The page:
The English Leicester is a sound, black footed sheep, suited to flat, hilly, or even marginal country. This makes it well suited to much of Australia.
English Leicesters are large framed, longwool sheep with a strong constitution, good temperament, milking ability and high lambing average. Rams are often crossed with a fine wool ewe of a different breed to produce prime lamb mothers, inheriting the desirable qualities of the English Leicester breed. The lambs grow out well to good marketable prime lambs.
The English Leicester is classified as a dual purpose sheep producing both wool and meat.
The English Leicester was one of the first pure breeds to be imported to Australia. They arrived in 1826 and were well suited to the needs of the forming Australian colony which needed the meaty carcase and heavy fleece. English Leicester gained weight more quickly than others of its time and produced less waste when slaughtered.
During the late 1700's, the English Leicester breed was derived in the Midland Counties of England (where it is called "Leicester Longwool") by Robert Bakewell from the old Leicester sheep which were more coarsely boned and slower growing.
Fleece and Fibre
English Leicester fleece is highly prized for its lustre and length. On the animal, the fleece grows dense and free. The lock is a medium width showing a small, well defined wave or crimp from the skin to the tip. The staple length is long, around 250mm (10 inches). The fibre range is generally 32-38 microns (40s-46s).
Sheep can produce varying shades of fleece. Shades include white, brown, silver and black. Overtime, coloured English Leicester sheep will "fade".
For hand spinners and weavers the wool has no superior for length, soft handle and dye acceptance. Wool from the fine end of the scale is most suitable for lace knitting, with the stronger wools used for outer garment knitting and crochet, hand woven wall hangings, rugs, and craft work. Selected fleeces are used to make dolls' wigs and dye perfectly in natural hair colours. Commercially spun knitting yarn is also available in 4 ply and 8 ply, hand dyed in a variety of colours. The strong line can be blended or used in the manufacture of carpets.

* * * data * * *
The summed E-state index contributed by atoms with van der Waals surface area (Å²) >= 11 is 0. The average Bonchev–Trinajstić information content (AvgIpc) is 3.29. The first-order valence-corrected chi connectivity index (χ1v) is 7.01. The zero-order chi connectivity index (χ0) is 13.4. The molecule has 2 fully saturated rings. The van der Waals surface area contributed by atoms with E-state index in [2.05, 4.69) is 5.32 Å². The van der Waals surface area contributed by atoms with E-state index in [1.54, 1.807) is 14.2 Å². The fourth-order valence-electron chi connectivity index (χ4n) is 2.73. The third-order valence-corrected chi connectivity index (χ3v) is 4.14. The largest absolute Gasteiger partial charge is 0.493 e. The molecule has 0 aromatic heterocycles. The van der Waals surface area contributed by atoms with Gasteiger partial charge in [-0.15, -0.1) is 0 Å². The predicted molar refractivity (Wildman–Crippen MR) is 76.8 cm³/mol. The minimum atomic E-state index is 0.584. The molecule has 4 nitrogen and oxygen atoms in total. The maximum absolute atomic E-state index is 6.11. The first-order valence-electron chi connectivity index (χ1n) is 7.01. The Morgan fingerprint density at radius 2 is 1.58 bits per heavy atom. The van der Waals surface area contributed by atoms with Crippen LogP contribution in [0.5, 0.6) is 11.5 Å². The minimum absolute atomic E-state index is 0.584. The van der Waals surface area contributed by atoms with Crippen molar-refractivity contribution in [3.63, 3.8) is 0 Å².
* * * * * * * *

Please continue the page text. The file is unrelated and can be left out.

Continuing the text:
Since the fibre is extremely long, special considerations need to be made when processing. commercially.
For the hand spinner, the fibres can be combed, hand or drum carded, or each staple can even be simply hand teased and introduced to the wheel orifice.
Spinning worsted will created a very strong but ropey yarn. Spinning woollen (or semi-woollen) can produce a lovely, bouncy yarn. This latter method can even produce a next to skin appropriate garment from some lower micron count English Leicester lamb fleece.
The English Leicester is a dual purpose sheep. The broad flat back of the English Leicester allows development of the eye steak whilst the full, rounded hindquarter provides two large legs.
English Leicester meat is available at selected Farmers Markets in Victoria and Tasmania.
Where to Find Fibre or Products to Support this Breed
Gallery - A series of photos specific to this breed.
English Leicester Association of Australia Inc. - A very enthusiastic Australian community.
Heritage Sheep Australia - English Leicester are one of the breeds supported by this group.